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  • Blazingly Beautiful Baskets and Totally Totable Totes

    Why You Totally Have to Tote

    Today has brought another scorcher to New York City.  I’m normally scurrying around, carrying all kinds of things in heavy clothes with lots, and lots, of pockets (Yes, you could call me a… Pocket Monster). But in this kind of heat, who can get away with it?

    The only acceptable way to scuttle to-and-fro while carting around who-knows-what is to do it in a tote bag or some sort of basket-like device. And why would you sling a shoulder bag, canvas carryall, or wicker basket when you could be using this as the perfect opportunity to show off your magnificent fiber arts skills?

    Stripes with a Strap!

    This post was inspired in part by a phenomenal Stripey Hanging Basket by our dear friend Elizabeth at the fabulous Crochet in Color. Elizabeth needed a wide variety of colors, so she went with our fabulous Vanna's Choice. "The colors are so bright and cheerful," says Elizabeth, speaking of Vanna's Choice. "The acrylic holds up well for repeated use and gives it the right amount of form and shape." We couldn't agree more! It's always good to have a bunch of Vanna's Choice hanging around; a project like this is a stashbuster's delight!

    Do You Need to Make This? Totes McGoats...

    If you're like me, you're going to need to take a minute to sit here and soak in this gorgeously silly Totes McGoats tote by the inimitable Moogly. Ah yes. I'm nearly done soaking.

    Sorry, where were we? Totes McGoats. For that one friend you have who is actually obsessed with goats. For your many friends who are obsessed with memes. And for that goat farmer who helped dig your car out of a ditch that one time. And even though I do not believe that fall could possibly be around the corner, it actually is, and this would make a great Halloween bag.

    Moogly used Lion Brand Wool-Ease Chunky - 4 balls of Fisherman and 1 ball of Walnut.

    So make Reginald T. McCoates, for whom the pun was named (and yes the T stands for Totes, improbably!) proud, and work up this lovely goatfriendbag.

    We *Heart* Baskets

    Leave it to Stephanie from AllAboutAmi to capture a heart in a basket (thanks for making it a yellow heart, Stephanie, chuckle!). She certainly has captured our heart. Stephanie used 6 skeins of Hometown USA in “Houston Cream” (Main color) and 1 skein of  Hometown USA in “Madison Mustard” (Contrast color). After you've got the yarn, head over to AllAboutAmi for her in-depth step-by-step, and free pattern!

    Get Chunky With It!

    While you're still at AllAboutAmi take a look at her post about big chunky crocheted baskets made out of Wool-Ease Thick & Quick!

    These big ol' chunkies are based on smaller baskets made by Elizabeth from Crochet in Color!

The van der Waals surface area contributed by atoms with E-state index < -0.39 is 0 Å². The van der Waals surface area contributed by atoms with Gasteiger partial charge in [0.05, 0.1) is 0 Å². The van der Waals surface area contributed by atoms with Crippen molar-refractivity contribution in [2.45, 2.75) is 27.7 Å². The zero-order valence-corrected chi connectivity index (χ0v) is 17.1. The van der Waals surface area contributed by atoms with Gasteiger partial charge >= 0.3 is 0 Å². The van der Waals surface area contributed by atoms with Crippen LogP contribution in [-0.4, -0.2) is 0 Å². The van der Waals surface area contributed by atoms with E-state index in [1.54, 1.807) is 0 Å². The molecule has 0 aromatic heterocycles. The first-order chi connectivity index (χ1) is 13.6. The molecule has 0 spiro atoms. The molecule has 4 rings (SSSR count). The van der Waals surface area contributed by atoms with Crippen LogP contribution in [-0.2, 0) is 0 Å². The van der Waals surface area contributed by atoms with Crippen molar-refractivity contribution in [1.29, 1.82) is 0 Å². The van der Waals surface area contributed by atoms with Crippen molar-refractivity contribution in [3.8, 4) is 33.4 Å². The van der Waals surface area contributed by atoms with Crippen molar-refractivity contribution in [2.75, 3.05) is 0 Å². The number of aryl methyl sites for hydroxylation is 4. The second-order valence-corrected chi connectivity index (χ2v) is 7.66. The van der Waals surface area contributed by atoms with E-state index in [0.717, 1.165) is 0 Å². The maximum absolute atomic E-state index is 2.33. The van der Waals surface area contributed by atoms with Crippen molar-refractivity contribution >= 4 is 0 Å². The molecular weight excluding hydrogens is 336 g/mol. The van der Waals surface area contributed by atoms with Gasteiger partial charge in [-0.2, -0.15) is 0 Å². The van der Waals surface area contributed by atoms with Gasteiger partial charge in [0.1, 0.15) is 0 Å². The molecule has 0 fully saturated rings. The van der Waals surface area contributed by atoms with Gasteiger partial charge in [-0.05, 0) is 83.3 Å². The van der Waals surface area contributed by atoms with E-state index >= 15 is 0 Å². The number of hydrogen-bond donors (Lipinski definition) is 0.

From Chunky... to MONKEY!

    Rebecca from Little Monkeys Crochet has come up with a basket just perfect for slinging in your monkey paws! For this gift bag, Rebecca used 24/7 Cotton (by Lion Brand) in color blocks of Lilac, Café Au Lait, and Ecru. You'll want to balls of each. And you'll also want to prepare yourself for the epic-mega-super-hyper-hug that you get from whoever you give this tote basket to as a gift!

    Bonus Basket: The Jewelry Catcher!

    Check out this beautiful little guy! Sure, this isn't exactly a container to go zipping around town with (although I appreciate tremendously the mental image of someone bustling about while holding this basket in their outstretched palm), but this Jewelry Catcher by MamaInAStitch is simply too cute not to post. "I think the small basket in particular would be great to keep next to the kitchen sink to throw rings or jewelry in when you’re doing dishes or cooking," says its creator, Jessica! To get it looking as picture-perfect as Jessica's beautiful photo, you'll want a ball each of Lion Brand Hometown USA in Houston Cream (white) and Phoenix Azalea (pink).

    Get Working, Basket Case!

    That's all we've got room for in our tote basket for this day. Stay tuned for more basket-goodness to come. And for the love of Reginald T. McCoates, make yourself some totes.

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  • The 12 Kits of Christmas in July: The majestic aura of the Tree of Life Afghan

    12 Kits of Christmas

    From the dawn of time, human beings have been breathlessly inspired by the king of the plant world, the Tree. Imposing in stature, existing in a mysterious state that transcends our human-scale notions of consciousness, time, and space, trees have infiltrated the very roots of human imagination, representing spiritual growth, fertility, transformation, and transcendence.

    They also look super great on a knitted afghan!